The Last Podcast Opinionated Web 2.0 News and Commentary


30 April 2008 @ 12am


What do I owe you?

Steven Hodson asked an interesting question today: What do I owe my readers? This lead to a number of interesting responses.

Sidenote: What struck me in the responses to Steven’s post was that they often revolved around the meaning of the term ‘blogger.’ Indeed, ‘blogger’ can be a confusing term. I can think of at least three or four different types of bloggers (right now I’m mostly thinking in terms of ‘professionalism,’ but there are lots of other shades as well), all of which have different motivations, expectations and aspirations. While they probably all consider themselves to be bloggers, the term probably ends up being a disservice to all of them. But let’s get back to what I owe you.

I think Steven got it quite right – I basically owe you honesty. I don’t owe you three posts a day and I don’t owe you an opinion on every new meme that pops up. Maybe ‘honesty’ isn’t even the right word – maybe ‘respect’ catches more of what I want to say.

If you take the time to read what I write, then I owe you that I give you my honest opinion – unfiltered by paybacks or other bribes. I can’t help that I don’t know everything, haven’t read everything and might get it wrong sometimes. But if I do, I owe you to correct myself.

Just like Steven – if I’m interested in something, I will write about it.

I do feel I owe you a response when you leave a comment (unless you are disrespectful – then I don’t owe you anything…). If you take the time to write a comment, I owe you a response. If you ask me a question, it’s only respectful of me to answer it. (Update: as Andy rightly points out in the comments – not every comment necessitates a response – I was mostly thinking in terms of questions and comments where the writer wants to engage in a discussion)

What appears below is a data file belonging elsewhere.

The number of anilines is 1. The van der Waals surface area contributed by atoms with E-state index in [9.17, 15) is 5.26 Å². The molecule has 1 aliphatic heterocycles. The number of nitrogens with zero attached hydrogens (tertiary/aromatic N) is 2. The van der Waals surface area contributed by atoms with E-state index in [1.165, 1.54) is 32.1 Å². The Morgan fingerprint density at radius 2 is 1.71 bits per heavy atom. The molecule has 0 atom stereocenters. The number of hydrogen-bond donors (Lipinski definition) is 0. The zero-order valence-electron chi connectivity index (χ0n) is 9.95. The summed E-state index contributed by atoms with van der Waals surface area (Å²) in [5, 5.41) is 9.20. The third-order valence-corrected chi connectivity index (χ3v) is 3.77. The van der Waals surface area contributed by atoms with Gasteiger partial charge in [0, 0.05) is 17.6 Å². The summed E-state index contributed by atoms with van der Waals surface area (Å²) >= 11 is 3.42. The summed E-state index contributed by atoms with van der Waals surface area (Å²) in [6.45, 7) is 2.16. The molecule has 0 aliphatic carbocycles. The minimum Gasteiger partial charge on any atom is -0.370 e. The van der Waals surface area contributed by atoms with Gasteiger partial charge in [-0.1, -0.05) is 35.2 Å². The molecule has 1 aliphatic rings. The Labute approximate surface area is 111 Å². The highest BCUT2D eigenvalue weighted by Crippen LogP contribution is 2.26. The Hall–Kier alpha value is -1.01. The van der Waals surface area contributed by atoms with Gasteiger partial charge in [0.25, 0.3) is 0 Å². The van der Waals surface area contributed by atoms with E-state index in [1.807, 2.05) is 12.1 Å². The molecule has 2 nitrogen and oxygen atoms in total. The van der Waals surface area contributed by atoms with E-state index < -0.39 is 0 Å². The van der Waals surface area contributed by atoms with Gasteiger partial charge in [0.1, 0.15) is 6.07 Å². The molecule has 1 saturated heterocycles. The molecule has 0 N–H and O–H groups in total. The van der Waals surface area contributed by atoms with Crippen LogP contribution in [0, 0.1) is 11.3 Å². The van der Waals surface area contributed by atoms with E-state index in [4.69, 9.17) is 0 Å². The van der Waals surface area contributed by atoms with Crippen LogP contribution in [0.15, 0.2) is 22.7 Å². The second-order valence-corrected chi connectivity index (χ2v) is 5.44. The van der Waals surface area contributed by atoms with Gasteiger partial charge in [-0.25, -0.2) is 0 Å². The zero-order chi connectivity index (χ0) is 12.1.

I think bloggers, if they take what they do seriously, are participants in an unwritten social contract and that contract is simply based on mutual respect. No more – no less.

That’s why I rile against PayPerPost and similar schemes whenever I get a chance – bloggers who willingly engage in convert marketing campaigns like that simply don’t respect their readers (that doesn’t mean that we can’t get swept up in somebody’s ‘social media campaign’ as well, but I think that’s a separate issue).

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